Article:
Emory S. Land Recognized for Outstanding Environmental Stewardship

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SANTA RITA, Guam (June 29, 2016) Capt. Mark A. Prokopius, commanding officer of the submarine tender USS Emory S. Land (AS 39), left, and Military Sealift Command Civilian Mariner Michael S. Flanagan, officer-in-charge aboard the Emory S. Land, right, pose on the forecastle of Emory S. Land, showcasing a newly received plaque after winning the Fiscal Year 2015 Chief of Naval Operations Environmental Quality Award for the Afloat 2015 Military Sealift Command category.
SANTA RITA, Guam (June 29, 2016) Capt. Mark A. Prokopius, commanding officer of the submarine tender USS Emory S. Land (AS 39), left, and Military Sealift Command Civilian Mariner Michael S. Flanagan, officer-in-charge aboard the Emory S. Land, right, pose on the forecastle of Emory S. Land, showcasing a newly received plaque after winning the Fiscal Year 2015 Chief of Naval Operations Environmental Quality Award for the Afloat 2015 Military Sealift Command category.

Emory S. Land Recognized for Outstanding Environmental Stewardship

by: Story and photo by Mass Communication Specialist 3rd Class Michael Doan, USS Emory S. Land Public Affairs | .
Stripes Guam | .
published: July 07, 2016
SANTA RITA, GUAM (July 05, 2016) – The submarine tender USS Emory S. Land (AS 39) received the Fiscal Year 2015 Chief of Naval Operations (CNO) Environmental Quality Award in recognition for maintaining environmental readiness standards.
 
With 59 nominations from commands around the world being received in 10 award categories, Emory S. Land won in the Afloat 2015 Military Sealift Command (MSC) category.
 
“This year, Emory S. Land competed against all MSC ships to include fast-fleet oilers, so this is no small feat” said Lt. Cmdr. Charles R. Wilhite, force safety and environmental compliance officer for commander, Submarine Force, U.S. Pacific Fleet.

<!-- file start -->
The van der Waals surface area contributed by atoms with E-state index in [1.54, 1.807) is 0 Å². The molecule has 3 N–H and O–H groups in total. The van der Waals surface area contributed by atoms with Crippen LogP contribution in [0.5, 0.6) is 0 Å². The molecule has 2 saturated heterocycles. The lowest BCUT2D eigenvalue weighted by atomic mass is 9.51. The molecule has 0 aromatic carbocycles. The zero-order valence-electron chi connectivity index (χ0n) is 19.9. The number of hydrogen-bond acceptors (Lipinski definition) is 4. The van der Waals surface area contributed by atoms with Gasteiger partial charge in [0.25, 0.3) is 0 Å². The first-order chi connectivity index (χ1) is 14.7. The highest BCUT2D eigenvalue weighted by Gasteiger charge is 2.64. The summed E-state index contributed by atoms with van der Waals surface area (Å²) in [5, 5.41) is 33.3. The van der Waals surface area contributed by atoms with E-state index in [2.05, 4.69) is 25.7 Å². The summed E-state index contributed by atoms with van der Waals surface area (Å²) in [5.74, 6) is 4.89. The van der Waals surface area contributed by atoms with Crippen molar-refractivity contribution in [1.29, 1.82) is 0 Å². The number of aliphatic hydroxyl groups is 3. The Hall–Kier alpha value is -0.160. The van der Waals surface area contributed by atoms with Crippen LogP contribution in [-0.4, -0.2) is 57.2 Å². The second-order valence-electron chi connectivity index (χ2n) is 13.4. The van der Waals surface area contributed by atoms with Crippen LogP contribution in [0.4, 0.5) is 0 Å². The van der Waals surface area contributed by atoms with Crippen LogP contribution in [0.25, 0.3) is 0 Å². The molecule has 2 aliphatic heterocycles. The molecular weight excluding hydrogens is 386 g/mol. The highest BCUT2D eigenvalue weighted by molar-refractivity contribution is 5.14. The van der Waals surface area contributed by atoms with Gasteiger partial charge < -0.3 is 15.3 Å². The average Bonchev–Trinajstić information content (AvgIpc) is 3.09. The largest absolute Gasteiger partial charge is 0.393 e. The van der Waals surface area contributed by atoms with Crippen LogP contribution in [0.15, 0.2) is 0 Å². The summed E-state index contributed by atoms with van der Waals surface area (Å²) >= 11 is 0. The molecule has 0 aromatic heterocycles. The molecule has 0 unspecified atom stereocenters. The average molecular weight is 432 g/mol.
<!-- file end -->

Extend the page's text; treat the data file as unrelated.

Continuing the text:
The award reflects the way Emory S. Land Sailors and MSC civilian mariners take care of the environment. 
 
“It’s obvious from the way the ship handles hazardous materials (HAZMAT), the attitude toward the environment and especially the cleanliness of the ship, that our people take care of the environment,” said MSC Civilian Mariner Michael S. Flanagan, officer in charge aboard Emory S. Land.
 
Emory S. Land’s primary mission is to keep submarines maintained and mission ready. To do so, sometimes requires the crew to handle HAZMAT, making the environment and safety a top priority.
Plans are still in motion to make Emory S. Land even more environmentally friendly.
 
“Even though the ship is 40 years old, we are still adding systems and operating conditions onto the machinery to make sure we are operating as efficiently as we can,” said MSC Civilian Mariner Peter C. Chaggaris, chief engineer aboard Emory S. Land.
 
Sailors and civilian mariners aboard Emory S. Land work with many compounds and solutions that are considered hazardous materials and must be properly disposed of.
 
“The success of Emory S. Land’s aggressive environmental readiness program is manifested in the crew’s ability to execute multiple standards required by both Navy and MSC in a hybrid environment,” said Lt. Sherleen Espinosa, safety officer aboard Emory S. Land.
 
Standards imposed on the ship can vary from port to port.
 
“The ship has been striving to stay in compliance with all the environmental regulations,” said Chaggaris. “We have a lot of logs to make sure that we are operating within, not just federal environmental regulations, but international as well. If we pull into another port, we have to know what their rules are.”
 
Even those who didn’t win the award are still moving toward a greener Navy.
 
“Your efforts not only embody the environmental stewardship ethic, but also aid in fulfilling the Navy’s national security mission,” said Vice Adm. Phil Cullom, deputy chief of naval operations for fleet readiness and logistics. “I applaud all of the nominees for their tireless commitment to preserving resources and bettering the environment.”
 
Emory S. Land is one of two forward deployed expeditionary submarine tenders home-ported in Guam, conducting maintenance on submarines and surface ships in the U.S. 5th and 7th Fleet areas of operations.
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